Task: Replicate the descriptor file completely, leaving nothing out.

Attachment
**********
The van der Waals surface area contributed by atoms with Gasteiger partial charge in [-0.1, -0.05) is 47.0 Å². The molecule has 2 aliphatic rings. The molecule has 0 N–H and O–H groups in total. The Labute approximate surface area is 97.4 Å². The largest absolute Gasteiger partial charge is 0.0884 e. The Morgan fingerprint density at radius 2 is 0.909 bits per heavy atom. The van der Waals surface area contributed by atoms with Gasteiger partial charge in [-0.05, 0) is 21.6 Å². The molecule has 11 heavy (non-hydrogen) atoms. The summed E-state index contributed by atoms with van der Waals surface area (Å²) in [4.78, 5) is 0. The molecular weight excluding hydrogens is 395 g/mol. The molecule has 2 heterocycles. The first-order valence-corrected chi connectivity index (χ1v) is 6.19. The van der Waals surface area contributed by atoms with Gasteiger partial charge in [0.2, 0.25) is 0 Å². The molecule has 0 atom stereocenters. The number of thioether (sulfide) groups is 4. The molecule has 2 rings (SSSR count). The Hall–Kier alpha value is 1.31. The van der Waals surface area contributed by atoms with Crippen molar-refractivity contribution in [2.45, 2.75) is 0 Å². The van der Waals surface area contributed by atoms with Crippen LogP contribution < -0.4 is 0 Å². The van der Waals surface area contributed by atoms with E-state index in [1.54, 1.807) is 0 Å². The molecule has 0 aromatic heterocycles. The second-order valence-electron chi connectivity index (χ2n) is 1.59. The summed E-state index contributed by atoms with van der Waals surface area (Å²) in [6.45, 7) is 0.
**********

The van der Waals surface area contributed by atoms with Gasteiger partial charge in [-0.1, -0.05) is 47.0 Å². The molecule has 2 aliphatic rings. The molecule has 0 N–H and O–H groups in total. The Labute approximate surface area is 97.4 Å². The largest absolute Gasteiger partial charge is 0.0884 e. The Morgan fingerprint density at radius 2 is 0.909 bits per heavy atom. The van der Waals surface area contributed by atoms with Gasteiger partial charge in [-0.05, 0) is 21.6 Å². The molecule has 11 heavy (non-hydrogen) atoms. The summed E-state index contributed by atoms with van der Waals surface area (Å²) in [4.78, 5) is 0. The molecular weight excluding hydrogens is 395 g/mol. The molecule has 2 heterocycles. The first-order valence-corrected chi connectivity index (χ1v) is 6.19. The van der Waals surface area contributed by atoms with Gasteiger partial charge in [0.2, 0.25) is 0 Å². The molecule has 0 atom stereocenters. The number of thioether (sulfide) groups is 4. The molecule has 2 rings (SSSR count). The Hall–Kier alpha value is 1.31. The van der Waals surface area contributed by atoms with Crippen molar-refractivity contribution in [2.45, 2.75) is 0 Å². The van der Waals surface area contributed by atoms with Crippen LogP contribution < -0.4 is 0 Å². The van der Waals surface area contributed by atoms with E-state index in [1.54, 1.807) is 0 Å². The molecule has 0 aromatic heterocycles. The second-order valence-electron chi connectivity index (χ2n) is 1.59. The summed E-state index contributed by atoms with van der Waals surface area (Å²) in [6.45, 7) is 0.